Simon Callow plumbs Orson Welles’ long, sad decline from promise undone by dysfunction in his follow-up tome on the wunderkind director. This account of Welles’ multitudinous activities following the premiere of “Citizen Kane” through his departure for Europe in 1947 is unfailingly intelligent and well written, just like the earlier volume. Whether even an analyst as thought-provoking as Callow should spend more than 100 pages per year on someone as fascinating and complex as Welles remains an open question.
Callow’s greatest virtue is his ability to see his subject as neither a persecuted prodigy nor a self-destructive madman, the opposing but equally oversimplified views taken by many previous biographers. “Orson Welles was a real man, if an exceptional one, confronting real and recognizable problems, making real and very human mistakes, with real consequences,” he writes in his preface.
Indeed, Callow’s portrait is so vivid and three-dimensional that at several moments in the book readers will want to take Orson by the shoulders and shake him, crying, “What are you doing?” Why did he party in Brazil when he should have been in Hollywood defending his cut of “The Magnificent Ambersons”? Why did he also walk away from “The Stranger,” “The Lady From Shanghai,” and “Macbeth,” allowing these risk-taking films to be butchered in post-production?
It almost seems as though Welles had attention-deficit disorder; he was always juggling too many commitments, always on to the next project before seeing the previous one completed. Yes, he had to deal with studio executives indifferent to his experiments with narrative and sound, but Callow makes it clear that Welles, if not precisely self-destructive, was unforgivably careless with his talent and his work.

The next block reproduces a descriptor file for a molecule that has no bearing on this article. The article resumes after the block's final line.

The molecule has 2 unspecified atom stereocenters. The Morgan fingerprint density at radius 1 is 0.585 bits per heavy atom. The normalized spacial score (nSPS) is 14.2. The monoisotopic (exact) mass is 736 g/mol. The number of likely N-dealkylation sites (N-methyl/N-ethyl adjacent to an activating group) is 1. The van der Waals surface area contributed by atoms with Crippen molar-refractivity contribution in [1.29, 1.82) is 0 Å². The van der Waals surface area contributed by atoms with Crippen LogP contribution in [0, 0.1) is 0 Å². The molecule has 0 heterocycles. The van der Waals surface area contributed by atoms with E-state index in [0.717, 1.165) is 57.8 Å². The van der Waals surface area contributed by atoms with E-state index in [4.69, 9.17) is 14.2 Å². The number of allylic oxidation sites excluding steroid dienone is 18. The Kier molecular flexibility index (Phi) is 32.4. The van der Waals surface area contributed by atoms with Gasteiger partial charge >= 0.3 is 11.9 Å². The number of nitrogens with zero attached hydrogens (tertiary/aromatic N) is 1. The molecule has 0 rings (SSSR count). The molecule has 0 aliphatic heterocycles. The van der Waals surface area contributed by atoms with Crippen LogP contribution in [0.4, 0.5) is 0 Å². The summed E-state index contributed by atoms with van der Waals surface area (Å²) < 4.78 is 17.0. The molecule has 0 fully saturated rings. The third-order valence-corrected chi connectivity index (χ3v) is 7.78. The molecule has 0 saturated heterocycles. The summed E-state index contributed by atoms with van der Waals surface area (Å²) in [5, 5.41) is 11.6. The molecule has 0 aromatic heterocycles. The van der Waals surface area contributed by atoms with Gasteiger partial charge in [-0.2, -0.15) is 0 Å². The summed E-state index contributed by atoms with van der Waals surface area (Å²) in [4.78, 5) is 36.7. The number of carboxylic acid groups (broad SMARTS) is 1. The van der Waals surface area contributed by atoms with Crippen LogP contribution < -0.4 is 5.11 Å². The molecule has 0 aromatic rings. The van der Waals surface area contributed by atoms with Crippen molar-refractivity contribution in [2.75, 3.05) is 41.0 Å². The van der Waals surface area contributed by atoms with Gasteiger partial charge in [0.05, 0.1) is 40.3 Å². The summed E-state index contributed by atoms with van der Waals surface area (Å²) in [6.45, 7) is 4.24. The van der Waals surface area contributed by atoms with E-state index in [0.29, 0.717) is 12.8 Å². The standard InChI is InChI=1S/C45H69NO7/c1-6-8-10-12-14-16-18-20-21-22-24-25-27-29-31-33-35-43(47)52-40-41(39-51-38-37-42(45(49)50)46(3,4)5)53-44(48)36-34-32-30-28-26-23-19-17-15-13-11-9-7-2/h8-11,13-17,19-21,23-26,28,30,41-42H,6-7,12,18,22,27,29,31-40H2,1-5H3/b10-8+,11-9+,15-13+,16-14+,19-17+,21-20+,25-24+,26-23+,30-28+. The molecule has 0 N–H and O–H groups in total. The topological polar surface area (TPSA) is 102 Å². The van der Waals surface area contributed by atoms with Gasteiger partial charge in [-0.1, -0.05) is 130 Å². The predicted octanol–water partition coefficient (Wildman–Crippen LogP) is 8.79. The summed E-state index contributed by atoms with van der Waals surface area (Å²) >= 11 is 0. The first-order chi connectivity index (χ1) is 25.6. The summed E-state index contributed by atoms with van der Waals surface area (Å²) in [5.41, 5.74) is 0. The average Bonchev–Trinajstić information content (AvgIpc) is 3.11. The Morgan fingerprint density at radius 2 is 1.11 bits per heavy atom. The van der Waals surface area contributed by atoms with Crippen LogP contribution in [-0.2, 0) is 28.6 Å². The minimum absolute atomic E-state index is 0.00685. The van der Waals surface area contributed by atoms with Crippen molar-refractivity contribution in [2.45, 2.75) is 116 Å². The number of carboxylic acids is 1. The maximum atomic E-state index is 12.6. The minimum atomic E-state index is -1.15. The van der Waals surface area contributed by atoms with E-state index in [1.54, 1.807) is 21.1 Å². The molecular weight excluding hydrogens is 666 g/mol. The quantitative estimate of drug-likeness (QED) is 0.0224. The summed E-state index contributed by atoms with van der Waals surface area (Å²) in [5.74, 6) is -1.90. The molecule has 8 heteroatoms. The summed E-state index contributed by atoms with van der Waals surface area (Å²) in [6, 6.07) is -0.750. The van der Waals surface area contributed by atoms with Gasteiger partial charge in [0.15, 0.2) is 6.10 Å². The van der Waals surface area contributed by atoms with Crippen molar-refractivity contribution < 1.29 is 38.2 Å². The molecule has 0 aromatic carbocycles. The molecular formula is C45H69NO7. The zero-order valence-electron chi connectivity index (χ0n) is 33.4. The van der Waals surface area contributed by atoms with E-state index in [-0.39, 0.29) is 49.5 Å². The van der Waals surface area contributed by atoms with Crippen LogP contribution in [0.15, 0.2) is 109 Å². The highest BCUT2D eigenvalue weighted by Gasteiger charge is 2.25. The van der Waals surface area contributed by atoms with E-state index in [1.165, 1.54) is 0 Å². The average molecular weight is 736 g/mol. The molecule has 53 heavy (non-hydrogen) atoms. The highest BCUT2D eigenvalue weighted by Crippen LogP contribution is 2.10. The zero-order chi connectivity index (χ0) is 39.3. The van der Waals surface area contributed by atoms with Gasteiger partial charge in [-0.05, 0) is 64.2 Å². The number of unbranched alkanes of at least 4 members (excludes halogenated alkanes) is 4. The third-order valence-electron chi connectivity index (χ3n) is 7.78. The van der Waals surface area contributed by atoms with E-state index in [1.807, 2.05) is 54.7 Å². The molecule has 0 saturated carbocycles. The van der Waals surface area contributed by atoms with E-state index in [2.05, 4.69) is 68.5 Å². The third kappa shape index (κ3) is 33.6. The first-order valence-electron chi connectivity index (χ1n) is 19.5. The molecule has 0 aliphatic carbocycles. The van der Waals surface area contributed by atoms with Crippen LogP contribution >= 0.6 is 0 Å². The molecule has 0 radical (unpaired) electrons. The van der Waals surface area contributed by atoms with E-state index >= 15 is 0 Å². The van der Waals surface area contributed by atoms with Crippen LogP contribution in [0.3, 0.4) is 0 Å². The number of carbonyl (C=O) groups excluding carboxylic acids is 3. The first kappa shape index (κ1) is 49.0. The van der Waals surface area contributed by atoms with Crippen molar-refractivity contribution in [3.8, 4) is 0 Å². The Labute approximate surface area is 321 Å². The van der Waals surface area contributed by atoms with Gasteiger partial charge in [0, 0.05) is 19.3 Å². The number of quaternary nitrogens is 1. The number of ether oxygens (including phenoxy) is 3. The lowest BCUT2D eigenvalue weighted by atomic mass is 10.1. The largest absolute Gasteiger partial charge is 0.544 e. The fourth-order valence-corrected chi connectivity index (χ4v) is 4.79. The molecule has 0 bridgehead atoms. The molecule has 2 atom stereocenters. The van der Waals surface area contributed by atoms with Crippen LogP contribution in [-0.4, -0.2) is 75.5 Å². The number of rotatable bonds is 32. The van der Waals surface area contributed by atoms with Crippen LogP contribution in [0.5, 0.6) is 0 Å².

The author has more respect for Welles’ political activities — and that is the book’s greatest flaw. Like many artists of the era, Welles was a Popular Front liberal: an ardent admirer of FDR and even more of his left-wing VP, Henry Wallace, an outspoken opponent of fascism and racism who vigorously supported civil rights for black Americans. Those beliefs, and his activism on behalf of them, are admirable but not interesting enough to justify the amount of time Callow devotes to them.
The author’s contention that Welles, “more than most of his contemporaries, seemed driven to find a satisfactory answer to the issue of how Americans were to live” does not illuminate Welles’ art nearly as much as the close examinations of his films, in which Callow excels. He’s especially perceptive about Welles’ boundary-testing desire to find new ways of telling stories and fresh approaches to the classics — which whets the appetite for Callow’s thoughts on “Othello,” “Chimes at Midnight,” “The Trial,” and “Touch of Evil” in Volume Three.